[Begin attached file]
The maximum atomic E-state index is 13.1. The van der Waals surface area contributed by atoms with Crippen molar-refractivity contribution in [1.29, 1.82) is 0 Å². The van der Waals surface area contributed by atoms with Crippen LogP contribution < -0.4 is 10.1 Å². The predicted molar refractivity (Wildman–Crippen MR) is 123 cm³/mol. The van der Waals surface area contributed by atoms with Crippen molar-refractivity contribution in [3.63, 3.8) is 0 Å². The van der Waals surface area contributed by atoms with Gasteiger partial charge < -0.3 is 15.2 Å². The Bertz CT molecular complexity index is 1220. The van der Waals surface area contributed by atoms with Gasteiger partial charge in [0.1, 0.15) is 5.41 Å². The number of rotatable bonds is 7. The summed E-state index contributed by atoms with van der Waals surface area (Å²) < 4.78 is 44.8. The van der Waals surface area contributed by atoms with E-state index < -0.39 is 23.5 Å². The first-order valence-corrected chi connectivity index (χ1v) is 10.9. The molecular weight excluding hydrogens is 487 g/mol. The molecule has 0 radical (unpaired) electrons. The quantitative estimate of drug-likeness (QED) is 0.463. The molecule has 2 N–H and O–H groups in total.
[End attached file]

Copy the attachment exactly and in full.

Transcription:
The maximum atomic E-state index is 13.1. The van der Waals surface area contributed by atoms with Crippen molar-refractivity contribution in [1.29, 1.82) is 0 Å². The van der Waals surface area contributed by atoms with Crippen LogP contribution < -0.4 is 10.1 Å². The predicted molar refractivity (Wildman–Crippen MR) is 123 cm³/mol. The van der Waals surface area contributed by atoms with Crippen molar-refractivity contribution in [3.63, 3.8) is 0 Å². The van der Waals surface area contributed by atoms with Gasteiger partial charge < -0.3 is 15.2 Å². The Bertz CT molecular complexity index is 1220. The van der Waals surface area contributed by atoms with Gasteiger partial charge in [0.1, 0.15) is 5.41 Å². The number of rotatable bonds is 7. The summed E-state index contributed by atoms with van der Waals surface area (Å²) < 4.78 is 44.8. The van der Waals surface area contributed by atoms with E-state index < -0.39 is 23.5 Å². The first-order valence-corrected chi connectivity index (χ1v) is 10.9. The molecular weight excluding hydrogens is 487 g/mol. The molecule has 0 radical (unpaired) electrons. The quantitative estimate of drug-likeness (QED) is 0.463. The molecule has 2 N–H and O–H groups in total.